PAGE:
The 39th session of the UNU-GTP closed on Friday 13th of October, with 23 UNU Fellows in the six month specialized courses. The Fellows came from 10 countries: China (2), Djibouti (2), El Salvador (1), Ethiopia (3), India (1), Indonesia (3), Kenya (7), Malawi (1), Tanzania (2), and Vietnam (1). The Fellows were trained in: Reservoir Engineering and Borehole Geophysics (6), Geothermal Utilization (5), Geothermal Geology (5), Chemistry of Thermal Fluids (4), and Drilling Technology (3).
From 1979-2017, 670 scientists and engineers from 60 countries have completed the annual six month training. They have come from countries in Africa (39%), Asia (35%), Central and Eastern Europe (11%), Latin America (14%), and Oceania (1%). Amongst these have been 149 women (22%). Since 2000, 57 have graduated with MSc. Three MSc Fellows graduated in early 2017 and three are graduated in late 2017. Five MSc Fellows commenced their studies in September 2016 and are estimated to graduate in 2018. Two started their PhD studies in 2017. Two continue their PhD studies.
The aim of the UNU Geothermal Training Programme is to assist in establishing groups of specialists in selected institutions in developing countries with significant geothermal potential. Priority is given to candidates from countries where geothermal exploration and development is already under way.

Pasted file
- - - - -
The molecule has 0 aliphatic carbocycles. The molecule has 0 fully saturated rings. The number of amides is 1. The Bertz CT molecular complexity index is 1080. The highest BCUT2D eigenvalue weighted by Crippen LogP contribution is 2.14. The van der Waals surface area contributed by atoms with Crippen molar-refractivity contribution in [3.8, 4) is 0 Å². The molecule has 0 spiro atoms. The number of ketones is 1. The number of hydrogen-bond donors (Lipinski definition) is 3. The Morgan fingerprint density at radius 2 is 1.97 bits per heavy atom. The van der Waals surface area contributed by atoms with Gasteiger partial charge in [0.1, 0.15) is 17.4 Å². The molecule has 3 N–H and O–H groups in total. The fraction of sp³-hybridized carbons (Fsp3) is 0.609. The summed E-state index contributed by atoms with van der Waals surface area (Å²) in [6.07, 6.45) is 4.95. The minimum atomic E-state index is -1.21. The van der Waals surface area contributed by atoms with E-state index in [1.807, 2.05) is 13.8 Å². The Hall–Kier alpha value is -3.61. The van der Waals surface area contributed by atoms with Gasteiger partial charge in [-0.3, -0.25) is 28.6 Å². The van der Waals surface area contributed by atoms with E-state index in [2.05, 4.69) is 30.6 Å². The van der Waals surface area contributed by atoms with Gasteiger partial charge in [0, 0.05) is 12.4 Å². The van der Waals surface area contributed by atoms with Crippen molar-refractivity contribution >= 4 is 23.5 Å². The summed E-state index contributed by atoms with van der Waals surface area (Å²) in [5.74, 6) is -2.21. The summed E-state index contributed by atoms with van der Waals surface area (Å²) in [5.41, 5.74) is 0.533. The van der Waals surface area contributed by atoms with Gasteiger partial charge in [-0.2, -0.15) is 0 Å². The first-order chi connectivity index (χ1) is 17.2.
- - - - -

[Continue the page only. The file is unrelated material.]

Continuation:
Of the 670 graduates from 1979-2017, the largest groups of Fellows have come from Kenya (124), China (87), El Salvador (40), the Philippines (40), Ethiopia (38), and Indonesia (29).
The group of Kenyan Fellows is an example of successful capacity building. The group consists of:
- 30 Drilling engineers
- 25 Geologists
- 18 Chemists
- 15 Geophysicists
- 16 Geothermal engineers
- 13 Reservoir engineers
- 12 Environmental specialists
- 4 Project managers
The former Kenyan UNU Fellows are staff members of government institutions, municipal energy utilities and universities. Many of the Fellows are in the forefront of geothermal research and development in the country. Kenya has ambitions goals for geothermal development and is planning to generate about 5,000 MWe by 2030.